Bone Meal – DIY!

We don’t like to waste food in our house.

(We seem to waste plenty of other things: money, energy, time – but not food).

So the other day, when I was done roasting and simmering some beef bones for homemade bone broth, I began wondering whether I might be able to process the bones further and use them for something instead of tossing them in the trash or the compost (where they never actually break down) or in the woods, where my son is bound to find them and drag them right back to the house (the other day he went on a “bone hunt” as he calls it, and showed up at my back door with a half-decomposed DEER LEG – I shit you not – I nearly puked at the sight of it). If my son doesn’t find it, my dog will, and either way I’ll end up having to deal with it all over again. *GOOD TIMES!!*

Let me back up for a second here and state, for the record, that the Instapot is freaking amazing.

I bought one for my husband’s birthday last year (he’d been going ON AND ON about how amazing they were supposed to be, so I bought it just so he would shut up about it already – also, I heard a rumor they make easy-to-peel hard boiled eggs and I was interested in testing that out, as my hard boiled eggs always look like a rabid badger got to them, the shells are so freaking impossible to get off).

Anyway, I had always been too scared to use a pressure cooker, as I was terrified the damn thing was going to blow at any second. Somehow the Instapot (which, by the way, the brand is actually “Instant Pot” not “Instapot” – however, I and everyone I know call it “Instapot” so against my better instincts, I’m just going to keep saying it wrong) seemed more accessible. In addition to having other functions (slow cook, saute), it also seemed safer, somehow. I’m not actually sure whether it is, but I enjoy a good sense of security, false or not.

ANYWAY, to tie the above seemingly random trains of thought together, I decided to use the Instapot to try to cook down the soup bones to a pulp. I was certain the Instapot was up to the challenge, just wasn’t sure how long it would take.

After experimenting with increasingly longer cooking times (at high pressure), it turns out that 8 hours is more than sufficient. When I took the bones out of the cooker, I was able to take a simple serrated bread knife (I didn’t want to use one of my freshly sharpened chef’s knives, those are precious – I’m frankly just not attached to my arsenal of bread knives and don’t know why we have so many) and chop up the bones into a fine, powdery bone meal (it looks wet in the pics because I didn’t really drain or dry them after removing them from the broth). I could basically have crumbled it with my hands, had I wanted to do so (I didn’t).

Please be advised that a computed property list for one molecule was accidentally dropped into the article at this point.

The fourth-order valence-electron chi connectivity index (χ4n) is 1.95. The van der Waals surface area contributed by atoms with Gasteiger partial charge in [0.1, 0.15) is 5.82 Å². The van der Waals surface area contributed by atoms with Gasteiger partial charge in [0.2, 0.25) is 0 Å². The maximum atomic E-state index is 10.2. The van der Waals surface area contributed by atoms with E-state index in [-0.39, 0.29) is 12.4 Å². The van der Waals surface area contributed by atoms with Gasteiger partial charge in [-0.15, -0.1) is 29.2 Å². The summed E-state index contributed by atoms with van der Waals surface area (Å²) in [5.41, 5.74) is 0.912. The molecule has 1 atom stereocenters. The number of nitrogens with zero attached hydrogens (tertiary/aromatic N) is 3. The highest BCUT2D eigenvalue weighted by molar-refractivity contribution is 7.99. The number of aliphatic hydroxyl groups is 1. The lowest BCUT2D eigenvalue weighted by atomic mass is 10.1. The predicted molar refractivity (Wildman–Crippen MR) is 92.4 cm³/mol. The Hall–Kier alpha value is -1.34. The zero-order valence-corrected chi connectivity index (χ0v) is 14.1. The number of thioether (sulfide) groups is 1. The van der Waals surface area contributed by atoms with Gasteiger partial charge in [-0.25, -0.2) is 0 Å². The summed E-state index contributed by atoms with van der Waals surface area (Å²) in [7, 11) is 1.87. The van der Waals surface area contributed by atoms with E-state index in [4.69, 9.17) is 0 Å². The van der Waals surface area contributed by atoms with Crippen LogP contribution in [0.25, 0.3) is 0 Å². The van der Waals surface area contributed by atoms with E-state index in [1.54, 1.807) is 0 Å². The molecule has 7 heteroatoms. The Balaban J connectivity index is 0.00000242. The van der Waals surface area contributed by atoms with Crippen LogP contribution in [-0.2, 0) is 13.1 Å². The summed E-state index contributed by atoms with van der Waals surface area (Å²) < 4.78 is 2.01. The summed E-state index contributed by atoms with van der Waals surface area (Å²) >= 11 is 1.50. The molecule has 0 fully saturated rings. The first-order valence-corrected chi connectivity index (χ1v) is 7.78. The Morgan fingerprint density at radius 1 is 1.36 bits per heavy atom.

I’m going to guess that I could use this stuff on my garden, if I wanted. I probably won’t do that, as it seems like a lot of work to go through when I can just as easily go into my local farm and feed store and pick up a bag pre-made for 5 bucks.

I am, however, a sucker for DIY edible projects (I am all about homemade breads, homemade booze, homemade jellies and jams, homemade pickles and kraut, and in the past I’ve taken on the daunting tasks of both homemade baby food and dog food . . . you get the picture), so this homemade bone meal is going to be set aside for our flock of chickens. As our girls are layer hens, they require supplemental calcium in their diets to compensate for all the calcium that goes into making egg shells. We typically put out pans of oyster shells, which they gobble down (I’m not sure I understand the appeal but I guess that’s exactly what our biological imperatives exist for).


Note: While meat and bone meal is an excellent source of protein in poultry diets, it is typically limited to less than 5% of the diet content because of the high calcium, phosphorus, and lysine content of the meal. Source: Feeding Meat and Bone Meal to Poultry

I am all about a good science experiment, so this project was loads of fun for me (if a bit gruesome if I think about it too much).

Thoughts? Have you made bone meal? Do you have any other uses for it?




8 thoughts on “Bone Meal – DIY!

      1. we had tried composting our bones through bokashi but it made such a horrible stink even with all the powder that now we are freezing them after making stock with them and then either smashing them or putting them in a food processor. I went on to Pinterest and there are a couple of ways to get them soft like you were doing which I might try next time as I have a very expensive food processor haha…

        Liked by 1 person

      2. I hear ya!! I didn’t want to trash my beloved kitchen equipment in the process. 😂 The Instapot was amazing!! I’ve done chicken bones before too and they barely take any time at all on high pressure.


      3. We don’t have a pressure cooker, I wonder what the comparison is in a regular pot… I know some folks just put them in the oven for a few hours on a cookie sheet (chicken bones mostly)…


      4. Yeah I’m not sure – but I hope you’ll keep me posted if you figure anything out!! 🙂 I hate throwing bones away so it’s great to figure out what the heck to do with them!!


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